Networks and Infrastructure

Net Neutrality

“Net Neutrality” refers to the concept of an “open Internet” whereby end-users can access the lawful content, applications, services and devices of their choice. Policymakers around the world are considering whether and how to ensure that the Internet remains “open” and Internet access service providers do not improperly block or degrade content sent over their networks.

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TAP Blog

Last week during the 2011 State of the Net Conference, TAP academic, Christopher Yoo participated in the panel that discussed “Congress and the Open Internet.” Link to video of the discussion is provided.
On this edition of the IP Colloquium, Columbia Law Professor Tim Wu joins UCLA Law Professor Doug Lichtman to discuss network neutrality and his recently published book, The Master Switch: The Rise and Fall of Information Empires.
Columbia law professor Tim Wu discusses his new book, "The Master Switch: The Rise and Fall of Information Empires" in a two-part video discussion from Press: Here.
Wednesday, Julius Genachowski, the chairman of the Federal Communications Commission, put recent speculation aside with his announcement of the FCC’s proposal to “preserve the open Internet as a platform for innovation, investment, job creation, competition, and free expression.” The proposal will be introduced for a vote before the five-member commission on December 21st.
In a recent blog post at The Laboratorium, James Grimmelmann discusses the Google and Verizon joint proposal from the perspective of a credibility problem for Google.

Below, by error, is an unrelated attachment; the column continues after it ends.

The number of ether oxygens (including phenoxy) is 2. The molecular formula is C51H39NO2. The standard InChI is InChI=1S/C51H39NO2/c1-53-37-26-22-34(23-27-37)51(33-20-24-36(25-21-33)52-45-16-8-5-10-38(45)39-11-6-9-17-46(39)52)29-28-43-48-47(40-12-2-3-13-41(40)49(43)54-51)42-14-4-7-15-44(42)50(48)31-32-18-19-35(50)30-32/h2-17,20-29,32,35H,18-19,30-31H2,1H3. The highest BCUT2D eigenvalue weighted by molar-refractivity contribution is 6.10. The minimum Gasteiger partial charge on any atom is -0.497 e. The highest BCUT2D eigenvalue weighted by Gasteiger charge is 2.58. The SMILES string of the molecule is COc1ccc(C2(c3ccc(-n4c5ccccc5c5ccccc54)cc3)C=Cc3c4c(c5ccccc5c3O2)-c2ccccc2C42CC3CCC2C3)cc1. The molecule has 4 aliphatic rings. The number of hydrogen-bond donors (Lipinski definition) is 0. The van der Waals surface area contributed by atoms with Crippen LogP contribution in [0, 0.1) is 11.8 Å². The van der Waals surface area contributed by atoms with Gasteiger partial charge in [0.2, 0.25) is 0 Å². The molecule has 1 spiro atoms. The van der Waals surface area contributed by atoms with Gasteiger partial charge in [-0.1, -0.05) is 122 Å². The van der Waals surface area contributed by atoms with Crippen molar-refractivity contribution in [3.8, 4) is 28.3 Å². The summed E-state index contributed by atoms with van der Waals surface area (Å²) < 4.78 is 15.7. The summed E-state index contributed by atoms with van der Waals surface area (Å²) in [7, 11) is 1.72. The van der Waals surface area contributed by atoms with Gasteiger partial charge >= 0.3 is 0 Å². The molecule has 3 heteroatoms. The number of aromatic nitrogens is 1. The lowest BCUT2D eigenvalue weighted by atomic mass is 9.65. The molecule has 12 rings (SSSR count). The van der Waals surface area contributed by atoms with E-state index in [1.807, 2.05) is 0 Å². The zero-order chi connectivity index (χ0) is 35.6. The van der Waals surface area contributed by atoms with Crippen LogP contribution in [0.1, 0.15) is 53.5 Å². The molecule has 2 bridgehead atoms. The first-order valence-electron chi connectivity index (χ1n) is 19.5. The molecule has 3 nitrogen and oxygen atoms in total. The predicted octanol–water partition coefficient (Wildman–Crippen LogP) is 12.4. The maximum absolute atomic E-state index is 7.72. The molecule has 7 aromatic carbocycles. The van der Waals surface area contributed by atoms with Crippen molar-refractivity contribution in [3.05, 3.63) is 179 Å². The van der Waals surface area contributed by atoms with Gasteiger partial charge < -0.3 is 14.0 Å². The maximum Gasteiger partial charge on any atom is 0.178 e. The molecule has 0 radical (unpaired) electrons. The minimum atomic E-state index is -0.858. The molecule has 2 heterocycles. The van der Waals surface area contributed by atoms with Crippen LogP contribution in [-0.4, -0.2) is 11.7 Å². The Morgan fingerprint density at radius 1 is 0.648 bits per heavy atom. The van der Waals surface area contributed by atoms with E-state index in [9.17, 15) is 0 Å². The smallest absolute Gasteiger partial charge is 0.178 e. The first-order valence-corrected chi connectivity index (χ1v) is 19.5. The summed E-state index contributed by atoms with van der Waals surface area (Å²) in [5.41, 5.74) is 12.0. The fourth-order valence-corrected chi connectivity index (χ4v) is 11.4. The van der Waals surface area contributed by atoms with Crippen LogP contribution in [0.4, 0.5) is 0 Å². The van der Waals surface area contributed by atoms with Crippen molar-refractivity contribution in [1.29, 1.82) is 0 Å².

Shares Tim Wu’s article in Slate about the Google-Verizon proposal.
Jonathan Zittrain shares his understanding of the Google and Verizon joint proposal through his blog and other media. This post provides a few highlights.
Google and Verizon spurred the net neutrality debate into a frenzy last week when they issued a joint policy proposal to “preserve the open Internet and the vibrant and innovative markets it supports, to protect consumers, and to promote continued investment in broadband access.” This post provides a glance at what the top media are examining this week on the topic.
It’s hard to argue about net neutrality because it means so many different things to different people. I’ve got lots of reading to do to catch up on the newly released set of principles from Google and Verizon, but in the meantime here are a few thoughts on the topic.
Articles by Tim Wu and Christopher Yoo that focus on network neutrality are highlighted. And an overview of the recent news stories around the Google and Verizon joint proposal to the FCC.
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Fact Sheets

Net Neutrality

Given the significance of the Internet, preserving its “openness” – an idea often referred to as “network neutrality” or “net neutrality” – has been a long-standing issue.

Quote

HBO Max Viewing Will Start Counting Against AT&T Data Limits

“People should be free to choose which videos they want to watch -- whether that’s Netflix, Twitch or their local church’s Sunday service -- without the company they pay to get online trying to influence their choices.”  — Barbara van Schewick, Professor of Law, Stanford University
Barbara van Schewick
Bloomberg
March 17, 2021

Featured Article

The FCC is About to Repeal Net Neutrality. Here’s Why Congress Should Stop Them

In 2017, the Federal Communications Commission announced plans to repeal net neutrality rules. Net neutrality rules are well established and popular.

By: Barbara van Schewick